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Skirting the NOLA Under-Underground

These are the side projects that didn't make the doc but still require your full attention.

As our new NOLA documentary makes clear, the many branches of New Orleans’ metal family tree are as gnarled and interwoven as Spanish moss (see the soundtrack for more). We covered a lot of ground in the documentary, but with a city like this, it’s tough to avoid letting some of its shadier specimens slip through the cracks. Between supergroups like Outlaw Order, Arson Anthem, and Mike Williams’ half dozen side projects (Corrections House, The Guilt Of… and so forth), you’d think these dudes would want a break, but we’re not even scratching the tip of the iceberg yet.


Given that everyone’s been in damn near everyone else’s band on and off since 1989, it can get hard to keep track of who went where, so I’ve put together some supplementary materials for you here. Some of NOLA’s biggest names have dabbled in some unexpected sounds, and their personal detours might surprise you.


Alongside Crowbar prototype The Slugs, Drip was basically patient zero for that low-down sludgy groove that’s become synonymous with New Orleans’ metallic output. The band’s revolving-door lineup featured the strung-out talents of younger, rougher versions of Mike Williams, Jimmy Bower, Kyle Thomas (Exhorder, Alabama Thunderpussy), Big Ross (Down, Brian Patton, Tommy Buckley, Glenn Walle, and Glenn Rambo at various points. It’s easy to see how that kind of chaos would result in Drip’s sole release, 1992’s Learning About Manners demo, and luckily for the rest of us, the many Drip refugees snowballed out into a grip of legendary bands.


The Krewe was another early NOLA super-supergroup that had come and gone by 2001, and save for a brief reunion in 2012, all we got was one full-length and two splits’ worth of their bluesy, funky psyched-out instrumental stoner rock; they cut one apiece with Acid King and The Obsessed, the latter of which includes a badass Skynyrd cover with Pepper Keenan on vocals. Originally dreamed up as a stress-free, jammy time-out from their main gigs, Clearlight gave Jimmy Bower, Joey LaCaze, Andy Shepherd, Paul Webb, and Big Ross a chance to blow off (and then inhale) some steam.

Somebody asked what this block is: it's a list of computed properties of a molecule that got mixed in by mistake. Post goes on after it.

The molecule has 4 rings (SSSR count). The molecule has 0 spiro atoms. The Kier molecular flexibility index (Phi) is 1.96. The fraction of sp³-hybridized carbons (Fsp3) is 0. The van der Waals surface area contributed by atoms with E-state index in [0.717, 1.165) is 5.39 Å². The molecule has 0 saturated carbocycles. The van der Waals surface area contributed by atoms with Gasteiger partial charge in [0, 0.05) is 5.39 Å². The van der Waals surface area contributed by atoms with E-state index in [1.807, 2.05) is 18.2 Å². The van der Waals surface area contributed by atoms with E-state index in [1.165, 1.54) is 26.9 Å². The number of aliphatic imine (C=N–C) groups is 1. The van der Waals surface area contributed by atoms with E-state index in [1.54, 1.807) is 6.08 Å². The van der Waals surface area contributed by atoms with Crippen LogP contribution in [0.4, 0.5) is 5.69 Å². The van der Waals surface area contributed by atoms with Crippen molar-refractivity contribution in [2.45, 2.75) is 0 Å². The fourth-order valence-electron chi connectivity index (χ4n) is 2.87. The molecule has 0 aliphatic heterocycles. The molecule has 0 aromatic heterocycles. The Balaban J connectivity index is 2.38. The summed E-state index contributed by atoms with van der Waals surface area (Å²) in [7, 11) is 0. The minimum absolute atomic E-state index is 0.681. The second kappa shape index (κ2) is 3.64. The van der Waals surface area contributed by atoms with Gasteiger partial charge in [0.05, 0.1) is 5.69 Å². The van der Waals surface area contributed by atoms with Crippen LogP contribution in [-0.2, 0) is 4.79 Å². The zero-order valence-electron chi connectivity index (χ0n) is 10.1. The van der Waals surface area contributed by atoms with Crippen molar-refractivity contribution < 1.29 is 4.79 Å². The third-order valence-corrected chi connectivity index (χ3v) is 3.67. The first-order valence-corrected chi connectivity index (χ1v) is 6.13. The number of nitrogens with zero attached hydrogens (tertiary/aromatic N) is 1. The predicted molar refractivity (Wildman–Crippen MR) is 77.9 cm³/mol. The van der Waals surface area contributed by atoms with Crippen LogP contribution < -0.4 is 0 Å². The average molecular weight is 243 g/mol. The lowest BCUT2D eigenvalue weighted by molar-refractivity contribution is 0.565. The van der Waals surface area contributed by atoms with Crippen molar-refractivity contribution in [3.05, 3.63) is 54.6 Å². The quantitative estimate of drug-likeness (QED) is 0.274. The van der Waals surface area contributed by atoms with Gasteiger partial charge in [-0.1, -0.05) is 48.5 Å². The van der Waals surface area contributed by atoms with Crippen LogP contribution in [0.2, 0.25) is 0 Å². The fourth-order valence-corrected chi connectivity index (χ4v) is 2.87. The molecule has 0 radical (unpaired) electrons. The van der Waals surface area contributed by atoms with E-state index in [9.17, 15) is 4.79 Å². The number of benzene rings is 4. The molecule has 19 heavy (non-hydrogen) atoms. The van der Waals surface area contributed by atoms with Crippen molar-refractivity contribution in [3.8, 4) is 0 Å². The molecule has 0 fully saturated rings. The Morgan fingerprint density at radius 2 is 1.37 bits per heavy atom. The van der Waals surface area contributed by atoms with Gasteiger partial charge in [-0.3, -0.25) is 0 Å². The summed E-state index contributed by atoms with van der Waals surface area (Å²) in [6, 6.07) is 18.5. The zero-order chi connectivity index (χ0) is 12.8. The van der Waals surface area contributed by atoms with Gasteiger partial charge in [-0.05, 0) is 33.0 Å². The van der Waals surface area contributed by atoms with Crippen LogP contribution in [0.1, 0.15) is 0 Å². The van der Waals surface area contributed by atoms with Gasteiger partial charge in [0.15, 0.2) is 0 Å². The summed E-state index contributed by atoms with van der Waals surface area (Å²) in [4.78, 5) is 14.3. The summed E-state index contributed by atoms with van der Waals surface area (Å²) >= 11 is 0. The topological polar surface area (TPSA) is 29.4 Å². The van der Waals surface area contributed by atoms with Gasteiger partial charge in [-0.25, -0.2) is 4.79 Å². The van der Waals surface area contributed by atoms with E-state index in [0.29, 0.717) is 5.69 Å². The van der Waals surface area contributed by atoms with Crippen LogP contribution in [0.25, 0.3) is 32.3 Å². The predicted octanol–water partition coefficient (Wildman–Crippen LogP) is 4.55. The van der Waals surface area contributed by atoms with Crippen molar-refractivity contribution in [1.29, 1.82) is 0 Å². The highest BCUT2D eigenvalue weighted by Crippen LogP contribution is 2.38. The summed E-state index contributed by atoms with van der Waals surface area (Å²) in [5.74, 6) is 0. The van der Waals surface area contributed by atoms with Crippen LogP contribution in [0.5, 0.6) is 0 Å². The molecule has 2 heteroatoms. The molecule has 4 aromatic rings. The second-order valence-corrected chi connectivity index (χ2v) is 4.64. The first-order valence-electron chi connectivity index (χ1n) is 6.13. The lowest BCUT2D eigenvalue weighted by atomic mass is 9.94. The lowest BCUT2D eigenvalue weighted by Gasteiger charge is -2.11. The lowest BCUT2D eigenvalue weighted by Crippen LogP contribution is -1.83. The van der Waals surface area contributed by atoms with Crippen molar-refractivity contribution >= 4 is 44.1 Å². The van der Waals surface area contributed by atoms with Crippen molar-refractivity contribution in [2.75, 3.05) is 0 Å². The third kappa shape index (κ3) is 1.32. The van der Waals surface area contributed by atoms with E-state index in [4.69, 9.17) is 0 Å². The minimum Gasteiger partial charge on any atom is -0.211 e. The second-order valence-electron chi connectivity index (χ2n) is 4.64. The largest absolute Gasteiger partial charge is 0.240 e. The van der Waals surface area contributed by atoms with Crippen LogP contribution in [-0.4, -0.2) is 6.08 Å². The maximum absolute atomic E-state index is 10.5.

Longtime Eyehategod bassist Gary Mader is one of the nicest dudes in all of heavy metal, but you’d never guess it from the amount of miserable music with which he surrounds himself. Mader and three friends started Hawg Jaw in 1997 and kept the hardcore punk-spiked sludge flowing until 2006; the band’s never officially disbanded, but no one’s seen hide nor hair of them since their last LP dropped.The last known lineup included Armed Response’s Mike Dares, Ol’ Scratch’s Matt Williams, and the ubiquitous Paul Webb as well as Mader, and fortunately, he’s got plenty of other bands to keep him busy.


Suplecs never quite got their due, despite bassist & vocalist Danny Nick’s brief stint in Eyehategod. They’ve been truckin’ along since 1996, hauling fuzz-drenched doom riffs and bluesy rock leads through the sludge and making the kind of meat-and-potatoes stoner doom-via-Howlin’ Wolf racket that you could set your watch to; they’ve always remind me of a Southern Roadsaw with a little more soul. The band’s more recent output for Small Stone has a much bigger Clutch bro rock vibe, but you can’t deny the pull of nasty gems like “Stalker.”


The first time I heard about Ritual Killer, I was in a bar near the Ninth Ward with Sammy Duet and a few friends when a twitchy dude who may or may not have had a pentagram tattooed on his forehead brought them up in conversation. How can you argue with an introduction like that? The band’s singular release, Upon the Threshold of Hell was released in 2005, and it vomits forth eight tracks of raw, tumultuous black/death that sounds like it was recorded in Satan’s basement just the other day. It rules. Ritual Killer currently exists in a state of limbo; rumors of reunion gigs swirl and swirl again, but nothing has materialized thus far (though Goatwhore’s James Harvey is listed as their new bassist).



Speaking of punishing black/death, Abysmal Lord carries the torch that Ritual Killer set aflame back in the late 90s straight into the Ross Bay cemetery. They’re a fairly new band with Alabama origins but, much like TireFire (who are fronted by Matt Russell, booker for NOLA metal mecca Siberia), add a nice biting chill to a scene infused with syrupy grooves and Southern swing. Check out the trio’s more death obsessed other band, Grave Ritual, too.


If there’s one thing that NOLA metal scene veterans are terrible at, it’s their utter inability and unwillingness to abandon their roots. Classhole is an excellent example (as is Patrick Bruders of Down’s crusty hardcore band Gasmiasma). Paul Webb pops back up alongside Hawg Jaw alumni and Eyehategod bassist Gary Mader, haarp’s Grant Tom, and TireFire howler Matt Russell to spit out shards of noisy hardcore punk ripped straight from the 80s. Expect a new split with Fistula soon. Here’s a new track to tide you over:

Follow Kim on Twitter - @grimkim